Well that is a very interesting pattern number.  I only just realized this as I am writing it out.  I assure you I didn’t purchase this pattern based on that!

What can I say. It is well into November and in New England, the air definitely has a chill.  Every morning I have to scrape a layer of frost off my windshield.  Leaves have pretty much fallen off all the trees and Thanksgiving is next week.  Yikes!  What happened?

This summer brought many changes – the biggest one being a new job and a new commute to work.  I’ve also started getting more involved in my running club and have been racing and training, despite suffering from a nasty sprained ankle injury.  Somewhere in the midst of all these changes, I started a summer romper.  This was a project I have wanted to try for awhile, having bought the pattern years ago.  This summer I saw someone in an arcade wearing a romper and it rekindled my desire to make one.  Never mind the fact I probably wouldn’t wear it that often and one-pieces don’t always flatter me.  Luckily I had some rayon to burn!  As summer drew to a close and the September obligations piled up, I started to cut into my fabric and piece the body together.  Things were going okay…..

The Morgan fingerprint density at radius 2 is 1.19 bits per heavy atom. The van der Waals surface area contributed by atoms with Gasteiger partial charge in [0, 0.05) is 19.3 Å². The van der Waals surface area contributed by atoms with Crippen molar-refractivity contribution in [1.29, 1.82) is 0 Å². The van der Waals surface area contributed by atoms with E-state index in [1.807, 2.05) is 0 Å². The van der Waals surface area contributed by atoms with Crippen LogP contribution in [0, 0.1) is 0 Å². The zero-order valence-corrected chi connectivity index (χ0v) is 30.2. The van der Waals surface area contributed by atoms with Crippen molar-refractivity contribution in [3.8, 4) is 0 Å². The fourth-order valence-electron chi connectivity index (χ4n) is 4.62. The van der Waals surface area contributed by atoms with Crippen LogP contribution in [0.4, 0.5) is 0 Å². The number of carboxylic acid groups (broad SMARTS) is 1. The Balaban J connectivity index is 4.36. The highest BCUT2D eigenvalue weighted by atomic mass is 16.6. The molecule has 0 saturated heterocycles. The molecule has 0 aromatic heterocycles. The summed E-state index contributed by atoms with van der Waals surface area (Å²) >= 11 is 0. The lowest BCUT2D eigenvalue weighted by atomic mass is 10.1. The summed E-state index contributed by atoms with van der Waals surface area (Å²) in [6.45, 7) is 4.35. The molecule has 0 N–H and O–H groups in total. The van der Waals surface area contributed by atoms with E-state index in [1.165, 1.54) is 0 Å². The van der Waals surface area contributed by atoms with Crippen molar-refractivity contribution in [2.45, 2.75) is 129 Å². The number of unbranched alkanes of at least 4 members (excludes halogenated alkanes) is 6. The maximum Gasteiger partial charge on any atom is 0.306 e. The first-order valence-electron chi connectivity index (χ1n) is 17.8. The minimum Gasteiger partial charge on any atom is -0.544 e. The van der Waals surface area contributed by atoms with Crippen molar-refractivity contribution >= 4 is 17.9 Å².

Under the collar

Here is where the directions stopped making sense – when I had to install the collar.  I re-read it several times and I still couldn’t figure out what I was supposed to do, so I actually Continue reading “Ready to romp! My summer one-piece that almost didn’t happen”

hooded overshirt

Southwestern Over-shirt: Joys in the hood

Pattern: McCalls stitch n’ save 6681M6681

Skills acquired:

  • Homemade bias tape
  • Hoods!

There comes a time in every sewist’s life when they realize they are still learning.  I’ve been killin’ it on so many projects lately (with some minor complications), I really thought I was heading up to the big leagues.  Then I had to make a hood.  I don’t know why this baffled me so much, but looking back on it, it all seems rather stupid.

First of all this pattern is labeled “easy” right on the front.  This should not have been as much of a challenge as it was.  I think some unclear writing and my own inexperience with making a hood contributed to this lesson.

Let me step back a minute on this one.  I chose this pattern because I wanted to make something else besides pajama pants with this cotton flannel I had bought when on vacation in New Mexico.  I specifically searched for patterns for flannel fabric and figured for this type of native-american-like print some sort of over-shirt would be nice.  I thought this pattern looked cute with the hood and everything so I decided to go for it.   Continue reading “Southwestern Over-shirt: Joys in the hood”

A tribute to lounge wear – a few variations

Patterns: Sewaholic Tofino pants, McCalls M6681 & free-form pantsSewaholic Tofino

Skills acquired:

  • Adding pockets
  • Piping